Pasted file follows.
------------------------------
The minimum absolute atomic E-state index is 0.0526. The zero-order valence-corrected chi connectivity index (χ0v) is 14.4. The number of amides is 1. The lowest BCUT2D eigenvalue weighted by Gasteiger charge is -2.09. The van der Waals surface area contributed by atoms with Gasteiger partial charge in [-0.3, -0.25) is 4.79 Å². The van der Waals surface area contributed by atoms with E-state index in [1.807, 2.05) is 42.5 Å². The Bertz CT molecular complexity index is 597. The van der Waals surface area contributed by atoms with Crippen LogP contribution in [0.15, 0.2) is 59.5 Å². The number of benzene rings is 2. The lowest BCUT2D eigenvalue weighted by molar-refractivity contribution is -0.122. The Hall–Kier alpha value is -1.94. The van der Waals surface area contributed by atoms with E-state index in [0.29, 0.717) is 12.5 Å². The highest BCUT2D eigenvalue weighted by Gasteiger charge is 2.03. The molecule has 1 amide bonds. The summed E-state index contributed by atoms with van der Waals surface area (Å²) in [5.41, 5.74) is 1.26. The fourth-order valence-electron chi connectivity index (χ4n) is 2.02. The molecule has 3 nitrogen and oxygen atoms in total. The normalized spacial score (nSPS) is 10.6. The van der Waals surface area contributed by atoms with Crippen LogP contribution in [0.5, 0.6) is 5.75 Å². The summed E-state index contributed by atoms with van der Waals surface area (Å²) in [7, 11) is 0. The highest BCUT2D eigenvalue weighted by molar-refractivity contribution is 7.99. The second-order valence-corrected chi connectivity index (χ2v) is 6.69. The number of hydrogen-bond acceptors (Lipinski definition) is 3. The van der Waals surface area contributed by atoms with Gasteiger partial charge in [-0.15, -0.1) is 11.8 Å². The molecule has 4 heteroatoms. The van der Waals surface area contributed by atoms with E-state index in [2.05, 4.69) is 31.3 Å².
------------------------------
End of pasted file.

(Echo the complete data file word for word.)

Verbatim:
The minimum absolute atomic E-state index is 0.0526. The zero-order valence-corrected chi connectivity index (χ0v) is 14.4. The number of amides is 1. The lowest BCUT2D eigenvalue weighted by Gasteiger charge is -2.09. The van der Waals surface area contributed by atoms with Gasteiger partial charge in [-0.3, -0.25) is 4.79 Å². The van der Waals surface area contributed by atoms with E-state index in [1.807, 2.05) is 42.5 Å². The Bertz CT molecular complexity index is 597. The van der Waals surface area contributed by atoms with Crippen LogP contribution in [0.15, 0.2) is 59.5 Å². The number of benzene rings is 2. The lowest BCUT2D eigenvalue weighted by molar-refractivity contribution is -0.122. The Hall–Kier alpha value is -1.94. The van der Waals surface area contributed by atoms with E-state index in [0.29, 0.717) is 12.5 Å². The highest BCUT2D eigenvalue weighted by Gasteiger charge is 2.03. The molecule has 1 amide bonds. The summed E-state index contributed by atoms with van der Waals surface area (Å²) in [5.41, 5.74) is 1.26. The fourth-order valence-electron chi connectivity index (χ4n) is 2.02. The molecule has 3 nitrogen and oxygen atoms in total. The normalized spacial score (nSPS) is 10.6. The van der Waals surface area contributed by atoms with Crippen LogP contribution in [0.5, 0.6) is 5.75 Å². The summed E-state index contributed by atoms with van der Waals surface area (Å²) in [7, 11) is 0. The highest BCUT2D eigenvalue weighted by molar-refractivity contribution is 7.99. The second-order valence-corrected chi connectivity index (χ2v) is 6.69. The number of hydrogen-bond acceptors (Lipinski definition) is 3. The van der Waals surface area contributed by atoms with Gasteiger partial charge in [-0.15, -0.1) is 11.8 Å². The molecule has 4 heteroatoms. The van der Waals surface area contributed by atoms with E-state index in [2.05, 4.69) is 31.3 Å².